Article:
For both Alcott and Addams, the traditional destiny of women was to marry, but both saw the risks. Alcott was ten and hungry when she first referred to her household as "the pathetic family," and she was 48 when her best-loved sister, May, died in childbirth. She rejected her one offer of marriage with a curtly funny note: "I have decided that it be best for me to decline your proposal. In haste, L. M. Alcott." Later, she was furious with readers who clamored for Little Women's bold, independent Jo to marry the boy next door.
Addams may have been more polite than Alcott, but she was also more drawn to women. She had a female life-partner for 37 years, Mary Rozet Smith, who performed many comforting, wifely functions and encouraged what she called Addams's "ribald" humor.
Addams's life used to be held up to schoolgirls (like me) as an uplifting tale of a woman who lived only to serve others. Addams created Chicago's Hull-House settlement house, the first in the United States, which provided dubs and classes and social services in a day when there was no public help for undernourished, homeless, or abused women and children. But Addams was no goody goody. Knight captures the full, radical range of her sympathies and achievements.
Because her wealthy father died when she was 21, she had her own money. She never had to work (or marry) for a living. She spent all her money on helping others and later in life supported herself through lecturing and writing--but the money gave her that choice.
Her social class made her an insider, but she was also an excellent listener. Knight shows how Addams learned, from women, that benevolence and self-righteousness were not enough. She supported trade unions and believed that workers' shelter and wages should be rights, not gifts. She campaigned against child labor at a time when many in her class refused to believe such horrors existed. She helped persuade the third-party presidential candidate Teddy Roosevelt to come out in favor of women's votes in 1912. When women finally got the right to vote in 1920, after 72 years of campaigning, Addams was mentioned as a potential candidate for president of the United States.
She was already running everything else. She was president of every board or group she joined; she gave powerful speeches; she wrote ten books (which makes me wonder about her secretarial support as well as her filing.) She was on the founding boards of the NAACP and the ACLU, started the Women's International League for Peace and Freedom, and won the Nobel Peace Prize. She operated according to "unconscious feelings" as well as "mindful judgment," Knight says, and was "one of the greatest American women this nation has yet produced." She was wildly popular, and speakers who just mentioned her name got "rapturous applause"--until she came out against World War I.
Knight explains why, succinctly: Addams didn't approve of people killing each other. Alcott, in the 1860s, had been horrified by war, as were the young male enlistees she knew. They had understood that they might be killed, but they had never imagined killing someone else, face-to-face, hand-to-hand. Addams observed of soldiers around the world that they had to get very drunk before they could force themselves to bayonet an enemy, to murder a stranger. She was labeled a traitor for saying so.
She had been criticized before, notably by African American women for not pushing for their voting rights--although she had supported Ida B. Wells-Barnett's antilynching campaigns. But criticizing war was beyond the pale.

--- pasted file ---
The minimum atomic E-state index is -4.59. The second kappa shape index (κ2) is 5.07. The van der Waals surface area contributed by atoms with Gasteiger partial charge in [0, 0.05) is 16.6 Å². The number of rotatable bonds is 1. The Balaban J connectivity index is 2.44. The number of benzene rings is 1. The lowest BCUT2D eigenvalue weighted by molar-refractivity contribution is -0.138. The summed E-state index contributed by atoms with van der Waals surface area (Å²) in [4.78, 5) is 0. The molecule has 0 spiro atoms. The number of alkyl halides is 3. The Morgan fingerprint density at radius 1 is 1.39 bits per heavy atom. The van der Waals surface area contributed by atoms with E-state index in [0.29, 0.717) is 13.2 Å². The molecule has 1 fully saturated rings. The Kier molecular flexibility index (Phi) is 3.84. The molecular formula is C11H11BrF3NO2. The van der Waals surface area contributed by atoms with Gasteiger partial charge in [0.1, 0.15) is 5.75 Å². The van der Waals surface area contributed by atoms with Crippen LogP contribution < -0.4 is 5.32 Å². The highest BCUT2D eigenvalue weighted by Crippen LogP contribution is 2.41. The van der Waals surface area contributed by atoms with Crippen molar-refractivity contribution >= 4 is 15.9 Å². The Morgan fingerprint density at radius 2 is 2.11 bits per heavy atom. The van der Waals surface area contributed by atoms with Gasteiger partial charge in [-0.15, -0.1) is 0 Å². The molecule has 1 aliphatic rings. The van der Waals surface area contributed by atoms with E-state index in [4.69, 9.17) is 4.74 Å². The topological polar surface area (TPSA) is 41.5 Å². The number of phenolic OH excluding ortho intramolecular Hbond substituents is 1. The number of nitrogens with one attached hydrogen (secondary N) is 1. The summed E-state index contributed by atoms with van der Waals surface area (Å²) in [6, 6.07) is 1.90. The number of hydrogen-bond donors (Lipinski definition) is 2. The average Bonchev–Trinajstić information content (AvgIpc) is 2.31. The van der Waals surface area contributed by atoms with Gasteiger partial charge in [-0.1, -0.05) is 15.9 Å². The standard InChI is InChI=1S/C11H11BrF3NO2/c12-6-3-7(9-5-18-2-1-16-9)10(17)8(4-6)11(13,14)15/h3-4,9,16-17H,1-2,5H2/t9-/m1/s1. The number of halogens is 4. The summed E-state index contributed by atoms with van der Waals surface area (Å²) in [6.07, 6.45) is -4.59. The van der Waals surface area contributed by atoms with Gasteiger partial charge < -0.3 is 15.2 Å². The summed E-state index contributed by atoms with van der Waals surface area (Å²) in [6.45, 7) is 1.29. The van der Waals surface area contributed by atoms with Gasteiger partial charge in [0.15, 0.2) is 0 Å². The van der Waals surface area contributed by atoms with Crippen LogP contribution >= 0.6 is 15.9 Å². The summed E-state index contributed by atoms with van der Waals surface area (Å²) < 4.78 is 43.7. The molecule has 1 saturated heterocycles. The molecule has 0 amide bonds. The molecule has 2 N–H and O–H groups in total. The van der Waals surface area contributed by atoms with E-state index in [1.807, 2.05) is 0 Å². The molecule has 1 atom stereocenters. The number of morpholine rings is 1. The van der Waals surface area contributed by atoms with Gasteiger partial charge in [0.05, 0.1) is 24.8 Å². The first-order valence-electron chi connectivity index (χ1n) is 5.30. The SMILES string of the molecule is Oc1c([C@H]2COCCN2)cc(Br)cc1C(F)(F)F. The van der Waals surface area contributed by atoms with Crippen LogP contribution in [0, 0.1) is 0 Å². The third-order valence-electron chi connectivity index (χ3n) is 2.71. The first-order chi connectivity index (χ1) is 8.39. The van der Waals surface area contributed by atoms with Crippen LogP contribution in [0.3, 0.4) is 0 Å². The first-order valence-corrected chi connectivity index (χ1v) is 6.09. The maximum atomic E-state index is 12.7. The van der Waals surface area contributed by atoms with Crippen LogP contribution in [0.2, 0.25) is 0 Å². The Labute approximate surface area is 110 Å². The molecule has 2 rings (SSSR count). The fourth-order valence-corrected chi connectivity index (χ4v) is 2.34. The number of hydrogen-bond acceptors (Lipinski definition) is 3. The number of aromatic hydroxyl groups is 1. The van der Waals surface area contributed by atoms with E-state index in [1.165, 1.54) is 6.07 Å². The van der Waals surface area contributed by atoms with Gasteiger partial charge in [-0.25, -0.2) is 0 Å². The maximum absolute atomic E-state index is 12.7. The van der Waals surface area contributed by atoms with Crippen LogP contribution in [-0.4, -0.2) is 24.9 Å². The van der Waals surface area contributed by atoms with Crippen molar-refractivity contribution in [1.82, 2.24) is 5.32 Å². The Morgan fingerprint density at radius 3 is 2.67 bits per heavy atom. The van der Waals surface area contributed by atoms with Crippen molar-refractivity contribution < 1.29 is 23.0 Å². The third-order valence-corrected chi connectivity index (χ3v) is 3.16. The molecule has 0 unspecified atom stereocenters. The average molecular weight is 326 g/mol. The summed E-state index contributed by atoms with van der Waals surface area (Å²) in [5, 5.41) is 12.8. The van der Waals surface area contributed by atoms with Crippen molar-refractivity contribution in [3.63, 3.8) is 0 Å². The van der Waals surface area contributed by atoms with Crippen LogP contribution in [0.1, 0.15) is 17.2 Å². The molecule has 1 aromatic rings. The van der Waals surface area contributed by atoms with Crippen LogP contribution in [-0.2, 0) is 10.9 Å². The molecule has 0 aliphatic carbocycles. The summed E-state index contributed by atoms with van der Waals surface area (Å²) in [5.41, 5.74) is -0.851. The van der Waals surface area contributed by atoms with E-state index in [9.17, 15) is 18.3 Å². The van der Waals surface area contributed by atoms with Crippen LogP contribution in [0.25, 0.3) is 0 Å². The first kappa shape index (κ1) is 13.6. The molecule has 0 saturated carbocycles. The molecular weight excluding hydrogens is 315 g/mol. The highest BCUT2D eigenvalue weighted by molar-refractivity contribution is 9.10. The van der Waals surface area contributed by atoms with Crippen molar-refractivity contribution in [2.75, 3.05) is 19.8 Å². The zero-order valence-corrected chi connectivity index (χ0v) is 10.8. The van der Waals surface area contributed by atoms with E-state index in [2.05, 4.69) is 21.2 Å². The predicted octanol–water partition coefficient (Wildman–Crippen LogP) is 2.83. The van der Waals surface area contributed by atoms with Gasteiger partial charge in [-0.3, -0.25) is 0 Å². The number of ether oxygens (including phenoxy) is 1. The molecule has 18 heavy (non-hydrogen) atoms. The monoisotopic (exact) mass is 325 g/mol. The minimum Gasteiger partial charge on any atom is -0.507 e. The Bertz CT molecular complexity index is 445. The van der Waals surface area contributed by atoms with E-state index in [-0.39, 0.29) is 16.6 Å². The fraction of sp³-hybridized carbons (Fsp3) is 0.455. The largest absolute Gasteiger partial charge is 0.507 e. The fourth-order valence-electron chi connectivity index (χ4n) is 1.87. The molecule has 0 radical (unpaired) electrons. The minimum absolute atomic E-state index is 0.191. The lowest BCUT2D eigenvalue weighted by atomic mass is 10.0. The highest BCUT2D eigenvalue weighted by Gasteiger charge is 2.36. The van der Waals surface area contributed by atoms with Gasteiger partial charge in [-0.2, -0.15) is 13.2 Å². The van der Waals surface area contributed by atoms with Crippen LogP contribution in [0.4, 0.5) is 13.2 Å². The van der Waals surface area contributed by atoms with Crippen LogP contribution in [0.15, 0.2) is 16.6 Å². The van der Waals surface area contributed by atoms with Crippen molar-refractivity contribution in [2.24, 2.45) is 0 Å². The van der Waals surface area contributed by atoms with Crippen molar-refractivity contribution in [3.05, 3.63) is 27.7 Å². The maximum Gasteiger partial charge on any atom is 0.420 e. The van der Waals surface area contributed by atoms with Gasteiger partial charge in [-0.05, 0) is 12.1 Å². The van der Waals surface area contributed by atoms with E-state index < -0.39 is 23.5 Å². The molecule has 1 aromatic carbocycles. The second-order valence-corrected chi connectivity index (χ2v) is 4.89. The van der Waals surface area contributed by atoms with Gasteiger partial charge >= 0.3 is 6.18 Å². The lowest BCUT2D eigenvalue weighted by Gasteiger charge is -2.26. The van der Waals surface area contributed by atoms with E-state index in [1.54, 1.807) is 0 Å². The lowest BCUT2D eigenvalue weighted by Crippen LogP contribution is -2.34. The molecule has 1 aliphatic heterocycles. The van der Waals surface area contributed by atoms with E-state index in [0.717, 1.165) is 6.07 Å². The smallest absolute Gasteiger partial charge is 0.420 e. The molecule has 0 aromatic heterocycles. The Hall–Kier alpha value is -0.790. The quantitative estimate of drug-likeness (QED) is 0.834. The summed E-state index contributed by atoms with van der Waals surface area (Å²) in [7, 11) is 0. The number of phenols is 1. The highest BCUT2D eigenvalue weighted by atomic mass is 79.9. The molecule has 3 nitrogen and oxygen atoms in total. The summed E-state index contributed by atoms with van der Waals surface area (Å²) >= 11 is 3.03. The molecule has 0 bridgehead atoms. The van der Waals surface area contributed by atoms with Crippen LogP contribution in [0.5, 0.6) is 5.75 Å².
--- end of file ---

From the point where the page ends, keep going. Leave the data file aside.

She was called a "complacent and self-satisfied woman" and a "foolish and garrulous woman." According to a New York newspaper, she was "a silly, vain, impertinent old maid ... who is now meddling with matters far beyond her capacity." Her headquarters were ransacked, and her mailbox and door were "befouled in hideous ways."
She later observed that men were too emotional for war.
The most memorable and poignant parts of a woman's life are often hidden from view. Alcott and Addams, like most women of the nineteenth century, suffered from chronic pain. Alcott may have had lupus, and she probably died from mercury poisoning, acquired during her service in the Civil War, when she came down with typhoid and was treated with the "drug" calomel. Addams lived with her back in a leather and steel corset, and endured excruciating surgery.
Each outlived siblings and friends: when Alcott sat down to write Little Women, she recalled Thoreau as the lively flute-playing tutor who had shown her the wonders of nature--but he had died six years earlier, at age 44. Both were caregivers for male relatives who were mentally off the rails, and--like most strong women--they were their families' designated worriers.
Cheever and Knight are sparkling guides to women's lives. Cheever alludes to her own struggles to find time, money, and a room of her own. Knight, the intellectual historian, traces the growth of Addams's mind through reading, conversations, and an open heart--though not an openness about her same-sex relationship, except in private letters to "My best beloved." She lived with the homophobia of her time.
Both books drew me in. Their writers are warm and knowledgeable. They make me appreciate, again, what the last half-century of feminism has taught us about seeing the world through women's eyes. In their day, their subjects were chased by frantic female fans who clawed and kissed Alcott and fought to caress Addams's foot. We needn't do these things, but we do need to celebrate the foremothers who make us angry, make us laugh, make us feel their pain and their glory.
Horsing around or giving hell they never fit in, and neither should we.
Emily Toth, professor of English and women's studies at Louisiana State University, has published biographies of Grace Metalious and Kate Chopin, as well as Ms. Mentor's Impeccable Advice for Women in Academia (1997) and its all-new sequel, Ms. Mentor's New and Ever More Impeccable Advice for Women and Men in Academia (2008). She writes the Ms. Mentor academic advice column for the Chronicle of Higher Education's online Career Network, and has firm, fine-toothed opinions about everything.
|Printer friendly Cite/link Email Feedback|
|Title Annotation:||'Louisa May Alcott: A Personal Biography' and 'Jane Addams: Spirit in Action'|
|Publication:||The Women's Review of Books|
|Article Type:||Book review|
|Date:||May 1, 2011|
|Previous Article:||No "true womanhood" for her.|
|Next Article:||The irreducible history.|